Reports are circulating on the nets and via "reputable" news sources that Windows 95 contains a "viral" feature called the Registration Wizard. This feature allegedly catalogs software and applications on a Windows 95 machine (and every system connected to it via a network), and then sends that information to Microsoft via Windows 95's online registration system.
TidBITS is tired of hearing about this (we're a Mac publication, folks!), so here's the scoop. First, there's nothing "viral" about the Registration Wizard - that word is just some dolt's idea of sensational journalism. The Registration Wizard is an application that in no way propagates or spreads to other disks or machines.
Second, the Registration Wizard isn't designed to sniff through your hard disk and find juicy letters or code snippets you may have written: it is designed as a technical support tool. Anyone who's ever tried to help a Windows user over the phone knows why such a tool (and the system information it provides) would be useful. Microsoft Network - a separate beastie from the Registration Wizard, mind you - does upload information about the Windows 95 build and language installed (English, German, Dutch, etc.) so that users can take advantage of online updates without becoming a Certified MSN Upgrade Engineer. But remember, that's a separate deal from the Registration Wizard.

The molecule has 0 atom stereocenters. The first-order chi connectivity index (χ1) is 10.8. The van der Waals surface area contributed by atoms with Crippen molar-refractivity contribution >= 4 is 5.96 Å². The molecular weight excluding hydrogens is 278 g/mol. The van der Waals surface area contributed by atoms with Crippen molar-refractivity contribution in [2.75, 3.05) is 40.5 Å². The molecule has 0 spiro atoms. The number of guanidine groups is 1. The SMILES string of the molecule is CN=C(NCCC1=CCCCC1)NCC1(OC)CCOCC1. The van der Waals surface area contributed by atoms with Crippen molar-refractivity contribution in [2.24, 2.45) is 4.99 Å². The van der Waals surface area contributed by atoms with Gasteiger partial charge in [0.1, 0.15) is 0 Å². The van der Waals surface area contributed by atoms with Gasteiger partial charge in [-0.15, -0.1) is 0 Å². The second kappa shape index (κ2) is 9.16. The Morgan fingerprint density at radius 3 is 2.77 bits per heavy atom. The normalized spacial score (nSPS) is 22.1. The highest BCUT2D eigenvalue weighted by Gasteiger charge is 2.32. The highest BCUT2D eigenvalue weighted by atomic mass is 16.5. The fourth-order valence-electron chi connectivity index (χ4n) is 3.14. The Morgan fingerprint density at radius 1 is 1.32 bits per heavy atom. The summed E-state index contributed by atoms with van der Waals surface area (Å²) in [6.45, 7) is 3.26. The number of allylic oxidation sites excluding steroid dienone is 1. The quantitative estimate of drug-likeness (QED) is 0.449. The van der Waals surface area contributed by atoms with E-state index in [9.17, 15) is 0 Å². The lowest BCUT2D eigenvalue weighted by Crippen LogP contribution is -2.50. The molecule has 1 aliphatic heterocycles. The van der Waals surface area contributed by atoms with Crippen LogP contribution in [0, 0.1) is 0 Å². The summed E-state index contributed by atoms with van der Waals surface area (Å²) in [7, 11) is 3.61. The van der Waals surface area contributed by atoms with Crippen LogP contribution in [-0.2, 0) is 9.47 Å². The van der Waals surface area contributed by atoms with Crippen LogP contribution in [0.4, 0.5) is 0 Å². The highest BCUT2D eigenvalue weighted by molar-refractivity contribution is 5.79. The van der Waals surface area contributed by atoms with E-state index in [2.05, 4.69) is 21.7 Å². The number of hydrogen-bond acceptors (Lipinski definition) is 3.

Third, yes, the Registration Wizard can scan the system's hard disk and compile information about the machine, including the installed software packages, but it does not look out onto any network the user might be connected to. To quote Russ Siegelman, General Manager of Microsoft Online Services, "this is done only with the user's consent and is not required to complete the registration." The complete text of what the Registration Wizard sends is supposed to be available in the file \WINDOWS\REGINFO.TXT - and please don't ask me to verify that.
If all this makes you nervous, just use the snail mail registration card - or better yet, buy a Mac. And - for our paranoid readers - don't think other companies (Apple included) aren't thinking about similar online system profiling and reporting. Remember, you may not know what AOL, eWorld, or your Web browser is doing behind your back. Oh, one last thing, no more mail about this, OK?